Student DJs from Dover make the cut at conference
Aaron Thomas is not short on confidence.
The accomplished business owner believes he has what it takes to build an empire, and he wants to do it here, in York County.
He just has to graduate first.
Thomas, 18, is still in high school.
A senior, Thomas and his business partner, junior Tyler Hess,17, are student-entrepreneurs enrolled at Dover Area High School. The duo beat out hundreds of international young professionals in April as finalists at the DECA International Career Development Conference in Nashville, a competition pitting future business leaders against each other for scholarships.
The aspiring mogul did not bring home any money for college. He did, however, cement his goal of someday owning 20 businesses.
“If you talk to any of my parents or my girlfriend or my other friends, they say that I am a workaholic, that I eat, sleep and breathe business," Thomas said.
Competition: DECA stands for Distributed Education Clubs of America and is a high school and college-level competitive business club for students interested in pursuing a future in business, Dover teacher and DECA adviser Loni Kress said.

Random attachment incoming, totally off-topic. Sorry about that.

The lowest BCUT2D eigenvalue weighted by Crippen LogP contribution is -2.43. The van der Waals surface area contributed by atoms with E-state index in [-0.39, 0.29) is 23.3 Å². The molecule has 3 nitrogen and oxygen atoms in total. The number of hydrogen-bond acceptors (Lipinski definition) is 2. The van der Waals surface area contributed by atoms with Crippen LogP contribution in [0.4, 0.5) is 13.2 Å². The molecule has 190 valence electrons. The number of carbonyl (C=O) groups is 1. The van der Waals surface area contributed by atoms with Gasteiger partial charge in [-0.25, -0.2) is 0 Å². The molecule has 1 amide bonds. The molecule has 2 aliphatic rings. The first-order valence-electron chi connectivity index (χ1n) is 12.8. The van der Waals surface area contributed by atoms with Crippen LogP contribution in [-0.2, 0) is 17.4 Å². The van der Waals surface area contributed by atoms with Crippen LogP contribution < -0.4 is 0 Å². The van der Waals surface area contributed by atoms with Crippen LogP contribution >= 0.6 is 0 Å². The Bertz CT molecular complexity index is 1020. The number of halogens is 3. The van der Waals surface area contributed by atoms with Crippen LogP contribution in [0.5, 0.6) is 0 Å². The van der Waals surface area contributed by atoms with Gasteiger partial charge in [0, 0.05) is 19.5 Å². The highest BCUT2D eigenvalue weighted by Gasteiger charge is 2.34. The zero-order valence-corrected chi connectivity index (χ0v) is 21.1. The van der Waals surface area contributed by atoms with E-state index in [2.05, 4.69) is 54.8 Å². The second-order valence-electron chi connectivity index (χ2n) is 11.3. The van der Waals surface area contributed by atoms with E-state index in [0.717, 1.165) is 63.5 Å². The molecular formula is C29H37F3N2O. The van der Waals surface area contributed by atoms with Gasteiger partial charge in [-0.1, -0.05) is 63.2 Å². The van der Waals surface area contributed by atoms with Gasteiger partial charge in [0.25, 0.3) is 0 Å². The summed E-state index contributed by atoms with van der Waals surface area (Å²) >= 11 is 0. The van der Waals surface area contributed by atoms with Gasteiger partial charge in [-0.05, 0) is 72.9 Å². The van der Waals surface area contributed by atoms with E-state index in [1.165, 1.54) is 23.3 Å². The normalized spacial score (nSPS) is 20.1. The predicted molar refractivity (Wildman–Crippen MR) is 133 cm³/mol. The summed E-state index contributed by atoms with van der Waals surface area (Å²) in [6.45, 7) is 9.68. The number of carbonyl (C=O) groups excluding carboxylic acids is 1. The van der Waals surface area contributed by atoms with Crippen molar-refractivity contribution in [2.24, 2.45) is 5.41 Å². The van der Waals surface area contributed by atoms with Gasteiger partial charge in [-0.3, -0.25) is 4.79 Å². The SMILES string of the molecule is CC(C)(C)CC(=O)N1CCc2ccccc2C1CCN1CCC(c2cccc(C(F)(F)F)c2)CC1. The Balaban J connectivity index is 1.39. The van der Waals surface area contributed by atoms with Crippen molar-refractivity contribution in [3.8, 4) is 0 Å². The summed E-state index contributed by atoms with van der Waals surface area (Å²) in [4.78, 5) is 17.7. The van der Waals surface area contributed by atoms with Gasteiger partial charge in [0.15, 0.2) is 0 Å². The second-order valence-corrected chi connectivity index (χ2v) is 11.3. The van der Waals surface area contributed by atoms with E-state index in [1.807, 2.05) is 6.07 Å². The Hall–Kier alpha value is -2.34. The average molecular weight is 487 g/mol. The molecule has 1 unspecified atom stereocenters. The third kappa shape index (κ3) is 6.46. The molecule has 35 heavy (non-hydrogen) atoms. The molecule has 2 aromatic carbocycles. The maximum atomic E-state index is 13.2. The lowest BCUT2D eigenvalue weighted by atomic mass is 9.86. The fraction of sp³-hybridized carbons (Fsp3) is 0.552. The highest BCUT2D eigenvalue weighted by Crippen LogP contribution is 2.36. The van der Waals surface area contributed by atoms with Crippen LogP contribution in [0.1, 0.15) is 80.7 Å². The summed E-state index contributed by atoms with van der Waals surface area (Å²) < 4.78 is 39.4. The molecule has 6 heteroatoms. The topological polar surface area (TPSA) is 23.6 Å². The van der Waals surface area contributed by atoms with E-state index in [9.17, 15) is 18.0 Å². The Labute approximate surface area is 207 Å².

She has worked closely with Thomas and Hess over the last year and has seen the DECA program at Dover grow from 11 students in 2015 to 49 students this year.
"It's very exciting stuff, and the kids are motivated by it, so it's pretty great," she said.
The program operates under five pillars: business administration, finance, hospitality and tourism, marketing and entrepreneurship.
Thomas, Kress said, falls under the tier of the latter.
Business: Thomas started his business in 2010, at 13 years old, as a mobile DJ company. Thomas Mobile Entertainment has since ballooned into a full-blown entertainment company.
“We grew into a much larger entertainment company. Presently we do photo booths, mobile DJ/emcee, live sound, lighting designs, installs. I was always one of those kids that wanted to learn how to make money, but employers aren’t going to hire you at 16 years of age. So I was kind of looking at ways of doing it myself," he said.
Hess coming on board two years ago took some of the pressure of of Thomas and allowed him to focus more on the business aspect of running a company as he ceded the day-to-day operations to his new partner.